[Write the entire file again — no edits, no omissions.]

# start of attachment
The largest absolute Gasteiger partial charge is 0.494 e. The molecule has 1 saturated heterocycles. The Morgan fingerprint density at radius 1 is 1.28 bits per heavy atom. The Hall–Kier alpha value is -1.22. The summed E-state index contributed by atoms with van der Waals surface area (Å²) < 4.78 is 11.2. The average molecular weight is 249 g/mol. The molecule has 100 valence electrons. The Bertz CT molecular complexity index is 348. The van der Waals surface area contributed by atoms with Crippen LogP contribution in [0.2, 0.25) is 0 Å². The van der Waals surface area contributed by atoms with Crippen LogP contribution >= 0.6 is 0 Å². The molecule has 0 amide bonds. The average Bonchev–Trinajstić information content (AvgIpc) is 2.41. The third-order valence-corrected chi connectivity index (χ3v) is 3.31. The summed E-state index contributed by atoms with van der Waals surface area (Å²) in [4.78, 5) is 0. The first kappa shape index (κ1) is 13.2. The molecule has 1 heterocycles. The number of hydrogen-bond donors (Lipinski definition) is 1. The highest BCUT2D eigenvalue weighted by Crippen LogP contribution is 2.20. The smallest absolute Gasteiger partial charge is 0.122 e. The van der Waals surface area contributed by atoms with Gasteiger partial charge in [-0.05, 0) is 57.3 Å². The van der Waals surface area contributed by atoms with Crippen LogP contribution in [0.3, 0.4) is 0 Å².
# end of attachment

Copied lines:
The largest absolute Gasteiger partial charge is 0.494 e. The molecule has 1 saturated heterocycles. The Morgan fingerprint density at radius 1 is 1.28 bits per heavy atom. The Hall–Kier alpha value is -1.22. The summed E-state index contributed by atoms with van der Waals surface area (Å²) < 4.78 is 11.2. The average molecular weight is 249 g/mol. The molecule has 100 valence electrons. The Bertz CT molecular complexity index is 348. The van der Waals surface area contributed by atoms with Crippen LogP contribution in [0.2, 0.25) is 0 Å². The van der Waals surface area contributed by atoms with Crippen LogP contribution >= 0.6 is 0 Å². The molecule has 0 amide bonds. The average Bonchev–Trinajstić information content (AvgIpc) is 2.41. The third-order valence-corrected chi connectivity index (χ3v) is 3.31. The summed E-state index contributed by atoms with van der Waals surface area (Å²) in [4.78, 5) is 0. The first kappa shape index (κ1) is 13.2. The molecule has 1 heterocycles. The number of hydrogen-bond donors (Lipinski definition) is 1. The highest BCUT2D eigenvalue weighted by Crippen LogP contribution is 2.20. The smallest absolute Gasteiger partial charge is 0.122 e. The van der Waals surface area contributed by atoms with Gasteiger partial charge in [-0.05, 0) is 57.3 Å². The van der Waals surface area contributed by atoms with Crippen LogP contribution in [0.3, 0.4) is 0 Å².